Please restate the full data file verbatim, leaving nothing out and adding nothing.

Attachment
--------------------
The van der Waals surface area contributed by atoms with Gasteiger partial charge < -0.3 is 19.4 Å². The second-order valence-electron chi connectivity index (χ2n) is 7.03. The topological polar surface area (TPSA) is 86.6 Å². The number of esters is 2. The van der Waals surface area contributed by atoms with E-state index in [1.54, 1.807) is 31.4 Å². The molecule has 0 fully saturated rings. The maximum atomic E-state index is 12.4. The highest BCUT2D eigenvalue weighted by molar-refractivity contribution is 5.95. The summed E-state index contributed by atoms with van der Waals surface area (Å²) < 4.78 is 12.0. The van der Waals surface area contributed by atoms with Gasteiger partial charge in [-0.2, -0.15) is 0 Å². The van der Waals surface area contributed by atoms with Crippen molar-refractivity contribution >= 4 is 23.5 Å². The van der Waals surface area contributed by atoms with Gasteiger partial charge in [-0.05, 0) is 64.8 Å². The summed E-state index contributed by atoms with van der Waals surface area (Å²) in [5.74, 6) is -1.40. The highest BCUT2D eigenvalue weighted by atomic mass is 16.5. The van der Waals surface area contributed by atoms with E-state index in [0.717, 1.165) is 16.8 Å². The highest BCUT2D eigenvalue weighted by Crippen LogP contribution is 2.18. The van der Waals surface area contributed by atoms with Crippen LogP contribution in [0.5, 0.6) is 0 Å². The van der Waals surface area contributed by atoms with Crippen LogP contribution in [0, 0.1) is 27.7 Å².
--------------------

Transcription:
The van der Waals surface area contributed by atoms with Gasteiger partial charge < -0.3 is 19.4 Å². The second-order valence-electron chi connectivity index (χ2n) is 7.03. The topological polar surface area (TPSA) is 86.6 Å². The number of esters is 2. The van der Waals surface area contributed by atoms with E-state index in [1.54, 1.807) is 31.4 Å². The molecule has 0 fully saturated rings. The maximum atomic E-state index is 12.4. The highest BCUT2D eigenvalue weighted by molar-refractivity contribution is 5.95. The summed E-state index contributed by atoms with van der Waals surface area (Å²) < 4.78 is 12.0. The van der Waals surface area contributed by atoms with Gasteiger partial charge in [-0.2, -0.15) is 0 Å². The van der Waals surface area contributed by atoms with Crippen molar-refractivity contribution >= 4 is 23.5 Å². The van der Waals surface area contributed by atoms with Gasteiger partial charge in [-0.05, 0) is 64.8 Å². The summed E-state index contributed by atoms with van der Waals surface area (Å²) in [5.74, 6) is -1.40. The highest BCUT2D eigenvalue weighted by atomic mass is 16.5. The van der Waals surface area contributed by atoms with E-state index in [0.717, 1.165) is 16.8 Å². The highest BCUT2D eigenvalue weighted by Crippen LogP contribution is 2.18. The van der Waals surface area contributed by atoms with Crippen LogP contribution in [0.5, 0.6) is 0 Å². The van der Waals surface area contributed by atoms with Crippen LogP contribution in [0, 0.1) is 27.7 Å².